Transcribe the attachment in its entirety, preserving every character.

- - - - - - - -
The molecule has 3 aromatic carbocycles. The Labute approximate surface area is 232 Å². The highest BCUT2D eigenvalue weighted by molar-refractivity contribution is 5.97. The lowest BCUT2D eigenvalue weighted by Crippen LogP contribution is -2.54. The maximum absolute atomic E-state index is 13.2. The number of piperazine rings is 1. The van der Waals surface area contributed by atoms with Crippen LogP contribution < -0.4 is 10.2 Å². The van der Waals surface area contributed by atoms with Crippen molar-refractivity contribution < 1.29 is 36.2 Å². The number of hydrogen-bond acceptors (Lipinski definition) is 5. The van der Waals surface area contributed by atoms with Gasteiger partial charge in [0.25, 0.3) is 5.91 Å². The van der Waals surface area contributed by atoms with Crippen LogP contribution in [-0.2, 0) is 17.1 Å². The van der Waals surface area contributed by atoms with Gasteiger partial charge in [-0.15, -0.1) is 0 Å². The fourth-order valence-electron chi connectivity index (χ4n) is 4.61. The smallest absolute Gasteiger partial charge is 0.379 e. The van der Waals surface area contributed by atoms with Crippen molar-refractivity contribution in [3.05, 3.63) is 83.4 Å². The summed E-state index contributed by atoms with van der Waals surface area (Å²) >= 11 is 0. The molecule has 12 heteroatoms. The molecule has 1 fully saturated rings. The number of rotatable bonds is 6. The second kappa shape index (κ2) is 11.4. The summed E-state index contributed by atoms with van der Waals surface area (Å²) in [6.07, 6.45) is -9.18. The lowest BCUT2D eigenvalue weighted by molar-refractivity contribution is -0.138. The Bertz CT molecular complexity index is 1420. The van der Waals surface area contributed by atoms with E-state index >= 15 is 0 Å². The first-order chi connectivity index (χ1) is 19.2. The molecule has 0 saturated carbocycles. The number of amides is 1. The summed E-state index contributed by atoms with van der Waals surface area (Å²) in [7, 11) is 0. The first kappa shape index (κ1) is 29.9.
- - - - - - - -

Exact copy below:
The molecule has 3 aromatic carbocycles. The Labute approximate surface area is 232 Å². The highest BCUT2D eigenvalue weighted by molar-refractivity contribution is 5.97. The lowest BCUT2D eigenvalue weighted by Crippen LogP contribution is -2.54. The maximum absolute atomic E-state index is 13.2. The number of piperazine rings is 1. The van der Waals surface area contributed by atoms with Crippen LogP contribution < -0.4 is 10.2 Å². The van der Waals surface area contributed by atoms with Crippen molar-refractivity contribution < 1.29 is 36.2 Å². The number of hydrogen-bond acceptors (Lipinski definition) is 5. The van der Waals surface area contributed by atoms with Gasteiger partial charge in [0.25, 0.3) is 5.91 Å². The van der Waals surface area contributed by atoms with Crippen LogP contribution in [-0.2, 0) is 17.1 Å². The van der Waals surface area contributed by atoms with Gasteiger partial charge in [-0.15, -0.1) is 0 Å². The fourth-order valence-electron chi connectivity index (χ4n) is 4.61. The smallest absolute Gasteiger partial charge is 0.379 e. The van der Waals surface area contributed by atoms with Crippen molar-refractivity contribution in [3.05, 3.63) is 83.4 Å². The summed E-state index contributed by atoms with van der Waals surface area (Å²) >= 11 is 0. The molecule has 12 heteroatoms. The molecule has 1 fully saturated rings. The number of rotatable bonds is 6. The second kappa shape index (κ2) is 11.4. The summed E-state index contributed by atoms with van der Waals surface area (Å²) in [6.07, 6.45) is -9.18. The lowest BCUT2D eigenvalue weighted by molar-refractivity contribution is -0.138. The Bertz CT molecular complexity index is 1420. The van der Waals surface area contributed by atoms with E-state index >= 15 is 0 Å². The first-order chi connectivity index (χ1) is 19.2. The molecule has 0 saturated carbocycles. The number of amides is 1. The summed E-state index contributed by atoms with van der Waals surface area (Å²) in [7, 11) is 0. The first kappa shape index (κ1) is 29.9.